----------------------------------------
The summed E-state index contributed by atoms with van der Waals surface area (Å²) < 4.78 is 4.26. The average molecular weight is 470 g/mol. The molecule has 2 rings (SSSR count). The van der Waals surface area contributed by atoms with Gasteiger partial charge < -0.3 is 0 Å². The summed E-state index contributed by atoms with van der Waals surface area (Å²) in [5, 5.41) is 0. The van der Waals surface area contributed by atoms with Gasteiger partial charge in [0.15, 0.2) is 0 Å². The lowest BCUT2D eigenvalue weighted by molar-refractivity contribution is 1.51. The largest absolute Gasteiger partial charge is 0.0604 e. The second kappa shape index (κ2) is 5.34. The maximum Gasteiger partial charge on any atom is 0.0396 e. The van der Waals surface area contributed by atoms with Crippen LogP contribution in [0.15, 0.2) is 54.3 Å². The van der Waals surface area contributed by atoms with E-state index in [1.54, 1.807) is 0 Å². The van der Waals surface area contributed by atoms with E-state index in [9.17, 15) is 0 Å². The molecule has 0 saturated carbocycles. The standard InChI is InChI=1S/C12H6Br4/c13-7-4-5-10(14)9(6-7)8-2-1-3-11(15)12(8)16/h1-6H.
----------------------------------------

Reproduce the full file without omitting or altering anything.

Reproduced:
The summed E-state index contributed by atoms with van der Waals surface area (Å²) < 4.78 is 4.26. The average molecular weight is 470 g/mol. The molecule has 2 rings (SSSR count). The van der Waals surface area contributed by atoms with Gasteiger partial charge < -0.3 is 0 Å². The summed E-state index contributed by atoms with van der Waals surface area (Å²) in [5, 5.41) is 0. The van der Waals surface area contributed by atoms with Gasteiger partial charge in [0.15, 0.2) is 0 Å². The lowest BCUT2D eigenvalue weighted by molar-refractivity contribution is 1.51. The largest absolute Gasteiger partial charge is 0.0604 e. The second kappa shape index (κ2) is 5.34. The maximum Gasteiger partial charge on any atom is 0.0396 e. The van der Waals surface area contributed by atoms with Crippen LogP contribution in [0.15, 0.2) is 54.3 Å². The van der Waals surface area contributed by atoms with E-state index in [1.54, 1.807) is 0 Å². The van der Waals surface area contributed by atoms with E-state index in [9.17, 15) is 0 Å². The molecule has 0 saturated carbocycles. The standard InChI is InChI=1S/C12H6Br4/c13-7-4-5-10(14)9(6-7)8-2-1-3-11(15)12(8)16/h1-6H.